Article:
Propelling Climate Action through Theater
Last month, new and familiar faces gathered on a dark Saturday evening in a warm studio for a shared purpose: celebration. This gathering, The Landing of Climate Change Theatre Action, celebrated seven full weeks of international climate-theater action, with performance, laughter, and forward momentum.
Now in its second iteration, Climate Change Theatre Action (CCTA) is an international initiative founded in 2015 by Elaine Ávila, Chantal Bilodeau, Roberta Levitow, and Caridad Svich. This year, in addition to the original collaborators – NoPassport Theater Alliance, The Arctic Cycle, and Theatre Without Borders – we joined forces with the Center for Sustainable Practice in the Arts and York University.
CCTA commissions fifty playwrights from five continents to each write a short play about climate change. The playwrights were prompted with: “Assume your audience knows as much as you do. Assume they are as concerned as you are. But they may not know what to do with this information and those concerns. So how can we turn the challenges of climate change into opportunities?” From October 1 to November 18 – the two weeks of the United Nations COP23 meeting where world leaders met to discuss our future, and the five weeks leading up to them – collaborators from around the world hosted CCTA events, using at least one of the plays in our collection and incorporating some sort of “action.” We define “action” as something that happens in addition to the theatrical experience, that aims to connect and/or activate people.
These events ranged from living room readings, to presentations at schools, to productions in theaters, backyards, and beyond. The full variety of this year’s CCTA events can be found on our website and Facebook page. In New York City, where most of the organization stems from, we hosted a Launch event to kick off this year’s action.
To bookend this kick-off, Artists Rise Up New York (ARUNY) held The Landing at The Lark on November 18 for an invited audience comprised of CCTA playwrights, collaborators, and “climate warriors.” I have the privilege of being both a member of Artists Rise Up New York and co-organizer with CCTA, so this event was doubly special for me.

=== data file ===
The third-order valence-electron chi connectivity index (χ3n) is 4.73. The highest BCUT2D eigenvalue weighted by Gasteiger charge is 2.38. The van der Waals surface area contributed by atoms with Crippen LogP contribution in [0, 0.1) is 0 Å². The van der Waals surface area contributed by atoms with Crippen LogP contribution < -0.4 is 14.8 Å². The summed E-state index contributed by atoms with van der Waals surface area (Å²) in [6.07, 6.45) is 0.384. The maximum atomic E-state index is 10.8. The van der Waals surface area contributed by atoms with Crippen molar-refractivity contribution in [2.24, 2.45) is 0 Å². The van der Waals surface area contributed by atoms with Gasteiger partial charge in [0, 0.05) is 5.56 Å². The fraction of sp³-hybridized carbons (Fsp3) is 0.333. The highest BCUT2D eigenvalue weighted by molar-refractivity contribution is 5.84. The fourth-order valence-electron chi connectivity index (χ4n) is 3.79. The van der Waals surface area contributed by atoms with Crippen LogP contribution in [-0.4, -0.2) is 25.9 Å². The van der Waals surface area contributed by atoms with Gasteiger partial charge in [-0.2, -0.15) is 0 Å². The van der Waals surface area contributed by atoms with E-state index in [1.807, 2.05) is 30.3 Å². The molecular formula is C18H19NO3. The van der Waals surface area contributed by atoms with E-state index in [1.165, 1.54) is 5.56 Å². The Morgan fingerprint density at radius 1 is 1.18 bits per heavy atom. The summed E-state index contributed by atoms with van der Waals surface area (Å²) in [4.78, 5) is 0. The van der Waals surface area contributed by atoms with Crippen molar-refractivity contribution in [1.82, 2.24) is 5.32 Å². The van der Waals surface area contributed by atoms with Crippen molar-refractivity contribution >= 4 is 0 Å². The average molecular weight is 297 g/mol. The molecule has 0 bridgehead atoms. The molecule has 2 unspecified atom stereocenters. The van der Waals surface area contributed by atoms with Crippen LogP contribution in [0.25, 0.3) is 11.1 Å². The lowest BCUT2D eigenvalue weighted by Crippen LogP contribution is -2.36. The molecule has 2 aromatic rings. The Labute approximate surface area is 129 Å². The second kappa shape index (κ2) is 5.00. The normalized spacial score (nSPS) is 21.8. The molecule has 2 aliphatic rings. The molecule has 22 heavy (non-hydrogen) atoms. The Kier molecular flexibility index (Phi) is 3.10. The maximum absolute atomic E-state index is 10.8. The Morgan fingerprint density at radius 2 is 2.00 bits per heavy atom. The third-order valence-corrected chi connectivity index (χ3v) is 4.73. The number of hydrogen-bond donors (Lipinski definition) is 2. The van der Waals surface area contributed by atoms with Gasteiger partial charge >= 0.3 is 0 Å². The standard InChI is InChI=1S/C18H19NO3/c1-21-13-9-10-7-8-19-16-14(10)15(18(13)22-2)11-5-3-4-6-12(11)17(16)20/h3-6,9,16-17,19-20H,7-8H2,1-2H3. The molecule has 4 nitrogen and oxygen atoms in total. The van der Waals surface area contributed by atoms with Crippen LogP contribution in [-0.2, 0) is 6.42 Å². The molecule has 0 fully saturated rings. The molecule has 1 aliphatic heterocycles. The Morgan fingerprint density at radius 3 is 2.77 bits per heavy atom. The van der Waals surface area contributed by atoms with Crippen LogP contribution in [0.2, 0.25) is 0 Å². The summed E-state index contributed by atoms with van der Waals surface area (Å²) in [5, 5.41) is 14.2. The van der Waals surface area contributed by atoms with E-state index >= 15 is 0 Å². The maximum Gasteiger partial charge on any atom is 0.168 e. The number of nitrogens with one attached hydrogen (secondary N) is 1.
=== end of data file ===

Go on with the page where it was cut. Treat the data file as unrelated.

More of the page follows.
ARUNY was founded in response to the 2016 Presidential Election by playwright Jessica Litwak (NY) and Sue Hamilton (LA). In line with ARUNY’s mission to create performative actions for justice, peace, and change, we formed an ensemble of performers and directors to present six of this year’s CCTA plays, themed around animals. Prior to the reading presentation, we set up the space with art installations and interactive stations: photo booth with endangered species puppets (which we made and marched with for the March for Science); toothbrushes from My Toothbrush Killed an Albatross?!; Dear Climate posters; “What’s Your Spirit Animal?”; and a sociometry chart with the prompt “What Aspect of Climate Change Concerns You Most?” Audiences were invited to visit and participate in these prompts, mingling with fellow audience members and the performers in the process.
We introduced the performance with a blessing on the land from Ryan Little Eagle Pierce of The Eagle Project, in recognition of the original occupants of Manhattan: the Lenape people. Our first CCTA piece in the performance was Nocturne, by Jordan Tannahill (Canada). We heard from Juilliard pianist Joseph Mohan, who beautifully performed the first two hundred notes of Chopin’s Nocturne, one note for each species that died that day. Two hundred.